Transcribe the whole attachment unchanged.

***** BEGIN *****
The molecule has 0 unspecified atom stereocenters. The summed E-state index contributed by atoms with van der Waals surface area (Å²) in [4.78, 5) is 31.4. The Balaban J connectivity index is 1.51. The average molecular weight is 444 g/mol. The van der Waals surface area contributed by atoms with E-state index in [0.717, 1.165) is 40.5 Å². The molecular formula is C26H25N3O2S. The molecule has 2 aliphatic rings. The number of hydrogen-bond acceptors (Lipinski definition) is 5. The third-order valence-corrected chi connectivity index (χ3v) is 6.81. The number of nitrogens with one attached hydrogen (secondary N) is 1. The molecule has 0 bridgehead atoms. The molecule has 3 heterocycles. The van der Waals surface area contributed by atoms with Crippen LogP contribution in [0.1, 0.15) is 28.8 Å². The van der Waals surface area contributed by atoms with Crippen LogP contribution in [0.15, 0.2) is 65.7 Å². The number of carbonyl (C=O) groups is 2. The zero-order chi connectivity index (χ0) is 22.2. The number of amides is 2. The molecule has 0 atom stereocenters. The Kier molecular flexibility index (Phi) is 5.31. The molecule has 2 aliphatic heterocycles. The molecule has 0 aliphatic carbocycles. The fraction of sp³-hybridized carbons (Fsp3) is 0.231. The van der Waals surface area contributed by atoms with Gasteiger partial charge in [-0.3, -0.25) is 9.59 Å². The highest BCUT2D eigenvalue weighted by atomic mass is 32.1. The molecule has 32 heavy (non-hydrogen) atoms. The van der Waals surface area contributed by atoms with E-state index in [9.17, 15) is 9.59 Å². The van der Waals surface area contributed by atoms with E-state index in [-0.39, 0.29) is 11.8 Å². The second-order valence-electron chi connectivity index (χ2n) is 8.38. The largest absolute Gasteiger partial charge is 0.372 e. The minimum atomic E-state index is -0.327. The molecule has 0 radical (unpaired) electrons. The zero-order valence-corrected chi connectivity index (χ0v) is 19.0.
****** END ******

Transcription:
The molecule has 0 unspecified atom stereocenters. The summed E-state index contributed by atoms with van der Waals surface area (Å²) in [4.78, 5) is 31.4. The Balaban J connectivity index is 1.51. The average molecular weight is 444 g/mol. The van der Waals surface area contributed by atoms with E-state index in [0.717, 1.165) is 40.5 Å². The molecular formula is C26H25N3O2S. The molecule has 2 aliphatic rings. The number of hydrogen-bond acceptors (Lipinski definition) is 5. The third-order valence-corrected chi connectivity index (χ3v) is 6.81. The number of nitrogens with one attached hydrogen (secondary N) is 1. The molecule has 0 bridgehead atoms. The molecule has 3 heterocycles. The van der Waals surface area contributed by atoms with Crippen LogP contribution in [0.1, 0.15) is 28.8 Å². The van der Waals surface area contributed by atoms with Crippen LogP contribution in [0.15, 0.2) is 65.7 Å². The number of carbonyl (C=O) groups is 2. The zero-order chi connectivity index (χ0) is 22.2. The number of amides is 2. The molecule has 0 atom stereocenters. The Kier molecular flexibility index (Phi) is 5.31. The molecule has 2 aliphatic heterocycles. The molecule has 0 aliphatic carbocycles. The fraction of sp³-hybridized carbons (Fsp3) is 0.231. The van der Waals surface area contributed by atoms with Gasteiger partial charge in [-0.3, -0.25) is 9.59 Å². The highest BCUT2D eigenvalue weighted by atomic mass is 32.1. The molecule has 32 heavy (non-hydrogen) atoms. The van der Waals surface area contributed by atoms with E-state index in [9.17, 15) is 9.59 Å². The van der Waals surface area contributed by atoms with E-state index in [-0.39, 0.29) is 11.8 Å². The second-order valence-electron chi connectivity index (χ2n) is 8.38. The largest absolute Gasteiger partial charge is 0.372 e. The minimum atomic E-state index is -0.327. The molecule has 0 radical (unpaired) electrons. The zero-order valence-corrected chi connectivity index (χ0v) is 19.0.